And not only can this tendency lead us to do a disservice to our partners, it can lead us to do a real disservice to ourselves. I responded to a widening libido gap (a real shocker given the previous paragraph, I know) by reassuring myself that I could get those needs met elsewhere. I never really did anything about it, of course: I’m a shut-in and people are scary and dating is hard, after all. But knowing I had the option allowed me to not think too hard about my own needs and to put off addressing the underlying causes — including my own behaviors — of those needs remaining unmet.
I’d like to think that I’ve learned from this experience, and that I’m doing a better job now of thinking through my own needs — including identifying which are general and which are partner-specific — and of hearing my partners when they tell me what they need from me. What does that look like?
Whenever I’m establishing a new relationship or renegotiating an existing one, these are some of the things I’m bearing in mind:
- What do I need from this specific partner?
- What do I need from any partner of this sort? (For example, I need all of my sex partners to have a commitment to safer sex practices… but I don’t necessarily need all of my romantic partners to also be sex partners.)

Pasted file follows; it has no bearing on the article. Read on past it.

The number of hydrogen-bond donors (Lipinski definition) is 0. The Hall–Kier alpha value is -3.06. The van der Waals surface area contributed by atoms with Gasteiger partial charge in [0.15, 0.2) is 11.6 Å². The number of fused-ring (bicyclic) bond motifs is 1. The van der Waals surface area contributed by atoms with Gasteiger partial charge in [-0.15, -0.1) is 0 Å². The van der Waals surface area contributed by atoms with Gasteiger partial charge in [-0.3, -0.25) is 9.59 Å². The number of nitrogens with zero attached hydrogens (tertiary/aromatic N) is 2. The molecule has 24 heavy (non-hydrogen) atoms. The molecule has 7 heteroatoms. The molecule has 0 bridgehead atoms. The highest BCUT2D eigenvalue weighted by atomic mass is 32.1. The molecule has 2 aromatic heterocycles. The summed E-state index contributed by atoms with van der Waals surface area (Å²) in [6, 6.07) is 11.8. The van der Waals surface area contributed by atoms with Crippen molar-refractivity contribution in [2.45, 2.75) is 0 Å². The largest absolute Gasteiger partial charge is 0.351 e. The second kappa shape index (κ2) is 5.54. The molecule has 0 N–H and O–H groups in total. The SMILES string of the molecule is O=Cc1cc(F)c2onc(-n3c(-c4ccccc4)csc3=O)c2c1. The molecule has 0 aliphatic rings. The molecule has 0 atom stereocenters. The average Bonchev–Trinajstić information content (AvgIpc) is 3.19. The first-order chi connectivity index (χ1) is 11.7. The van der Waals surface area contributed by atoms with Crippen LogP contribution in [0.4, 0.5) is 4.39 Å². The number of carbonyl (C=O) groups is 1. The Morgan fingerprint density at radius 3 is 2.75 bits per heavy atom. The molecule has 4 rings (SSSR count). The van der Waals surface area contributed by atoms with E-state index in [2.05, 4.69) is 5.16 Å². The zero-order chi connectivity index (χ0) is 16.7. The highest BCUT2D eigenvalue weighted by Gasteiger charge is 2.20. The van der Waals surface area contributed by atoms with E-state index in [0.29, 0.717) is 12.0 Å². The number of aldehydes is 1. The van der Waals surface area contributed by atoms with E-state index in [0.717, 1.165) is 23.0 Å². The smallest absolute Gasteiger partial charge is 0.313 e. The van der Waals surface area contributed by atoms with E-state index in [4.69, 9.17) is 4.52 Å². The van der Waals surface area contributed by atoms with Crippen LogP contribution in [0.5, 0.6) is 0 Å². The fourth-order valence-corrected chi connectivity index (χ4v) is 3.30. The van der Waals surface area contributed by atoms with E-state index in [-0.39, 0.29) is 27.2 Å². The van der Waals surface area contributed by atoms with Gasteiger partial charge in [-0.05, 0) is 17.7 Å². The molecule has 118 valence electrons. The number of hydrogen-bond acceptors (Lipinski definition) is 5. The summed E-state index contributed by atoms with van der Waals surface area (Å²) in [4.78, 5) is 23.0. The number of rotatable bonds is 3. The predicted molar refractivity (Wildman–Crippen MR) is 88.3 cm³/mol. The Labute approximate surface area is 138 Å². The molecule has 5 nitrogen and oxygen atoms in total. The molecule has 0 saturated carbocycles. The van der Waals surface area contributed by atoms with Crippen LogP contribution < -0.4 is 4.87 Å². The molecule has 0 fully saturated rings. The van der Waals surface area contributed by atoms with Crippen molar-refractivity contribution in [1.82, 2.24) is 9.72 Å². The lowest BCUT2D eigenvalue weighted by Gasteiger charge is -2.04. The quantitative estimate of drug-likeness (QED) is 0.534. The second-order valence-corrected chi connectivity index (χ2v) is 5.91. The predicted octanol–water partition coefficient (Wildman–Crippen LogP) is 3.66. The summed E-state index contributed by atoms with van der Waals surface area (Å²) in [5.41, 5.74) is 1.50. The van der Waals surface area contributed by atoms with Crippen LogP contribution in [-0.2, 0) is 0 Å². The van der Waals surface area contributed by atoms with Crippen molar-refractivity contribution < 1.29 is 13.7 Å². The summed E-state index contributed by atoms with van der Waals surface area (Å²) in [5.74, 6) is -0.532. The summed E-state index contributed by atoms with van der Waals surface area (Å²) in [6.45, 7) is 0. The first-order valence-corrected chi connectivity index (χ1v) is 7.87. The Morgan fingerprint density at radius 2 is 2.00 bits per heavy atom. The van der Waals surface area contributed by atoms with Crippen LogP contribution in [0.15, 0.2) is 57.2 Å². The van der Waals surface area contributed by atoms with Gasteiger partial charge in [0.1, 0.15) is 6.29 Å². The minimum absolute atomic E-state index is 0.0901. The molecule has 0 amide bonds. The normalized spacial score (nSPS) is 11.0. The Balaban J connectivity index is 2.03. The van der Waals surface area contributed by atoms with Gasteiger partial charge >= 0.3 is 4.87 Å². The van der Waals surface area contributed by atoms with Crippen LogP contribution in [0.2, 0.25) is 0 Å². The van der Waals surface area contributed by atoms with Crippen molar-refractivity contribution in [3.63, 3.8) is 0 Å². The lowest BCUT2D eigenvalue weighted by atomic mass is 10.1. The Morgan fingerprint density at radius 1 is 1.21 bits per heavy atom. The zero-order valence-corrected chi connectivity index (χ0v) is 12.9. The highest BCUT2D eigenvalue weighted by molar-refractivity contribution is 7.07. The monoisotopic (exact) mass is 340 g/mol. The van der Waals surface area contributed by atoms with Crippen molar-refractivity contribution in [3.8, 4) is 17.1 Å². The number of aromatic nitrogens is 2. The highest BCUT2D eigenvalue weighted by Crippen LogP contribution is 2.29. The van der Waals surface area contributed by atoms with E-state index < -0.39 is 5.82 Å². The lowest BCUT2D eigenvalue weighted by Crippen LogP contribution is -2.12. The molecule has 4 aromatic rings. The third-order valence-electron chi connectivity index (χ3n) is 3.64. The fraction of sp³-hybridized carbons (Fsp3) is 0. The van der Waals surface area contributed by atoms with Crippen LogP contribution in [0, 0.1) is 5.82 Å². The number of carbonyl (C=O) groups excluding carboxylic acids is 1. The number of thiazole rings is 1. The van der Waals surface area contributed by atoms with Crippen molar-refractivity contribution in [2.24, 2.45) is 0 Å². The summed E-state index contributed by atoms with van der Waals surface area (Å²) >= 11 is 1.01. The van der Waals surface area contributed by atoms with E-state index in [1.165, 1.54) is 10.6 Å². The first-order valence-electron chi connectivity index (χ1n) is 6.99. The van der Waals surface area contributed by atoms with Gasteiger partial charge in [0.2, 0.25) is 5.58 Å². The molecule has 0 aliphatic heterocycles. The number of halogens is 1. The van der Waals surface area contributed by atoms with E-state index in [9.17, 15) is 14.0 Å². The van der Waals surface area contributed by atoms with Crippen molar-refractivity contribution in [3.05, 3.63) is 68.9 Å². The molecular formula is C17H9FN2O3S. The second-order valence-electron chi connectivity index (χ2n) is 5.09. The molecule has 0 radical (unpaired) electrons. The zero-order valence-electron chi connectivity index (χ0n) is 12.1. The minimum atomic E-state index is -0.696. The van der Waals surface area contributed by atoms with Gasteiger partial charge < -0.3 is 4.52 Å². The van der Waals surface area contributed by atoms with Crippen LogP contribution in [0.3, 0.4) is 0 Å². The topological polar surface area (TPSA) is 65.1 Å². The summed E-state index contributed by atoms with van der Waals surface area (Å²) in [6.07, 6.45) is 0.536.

- What do I generally need? Are these needs already being met, or is there some deficit I need to account for? If the latter, is it reasonable and fair to ask this specific partner to fill that deficit?
- What does this specific partner need generally? What do they need from a relationship of the sort we have or are forming? What do they need from me specifically? Am I willing and able to satisfy those needs?
Certainly this a lot more meta-work than just having a single you-are-my-everything partner, but it’s been a useful checklist for me. There’s one related thing that’s super important to introspect about (and to ask your partners about):
- What are the consequences of my needs, whether general or specific, going unmet? How willing am I to make allowances for exigencies in my partners’ lives, and for how long? How willing am I to meet partners’ needs for which I’m not responsible, and for how long? Which of my needs, if left unmet, make me less able to meet my partners’ needs?
To be clear, I don’t think that there’s really a right answer to any of these questions, and this is hardly an exhaustive list. But they’re important questions to grapple with, and to make sure that you and your partners are answering in similar or complementary ways.
After all, the more we know about our own needs and our partners’, the better equipped we are to be kind to ourselves and to each other.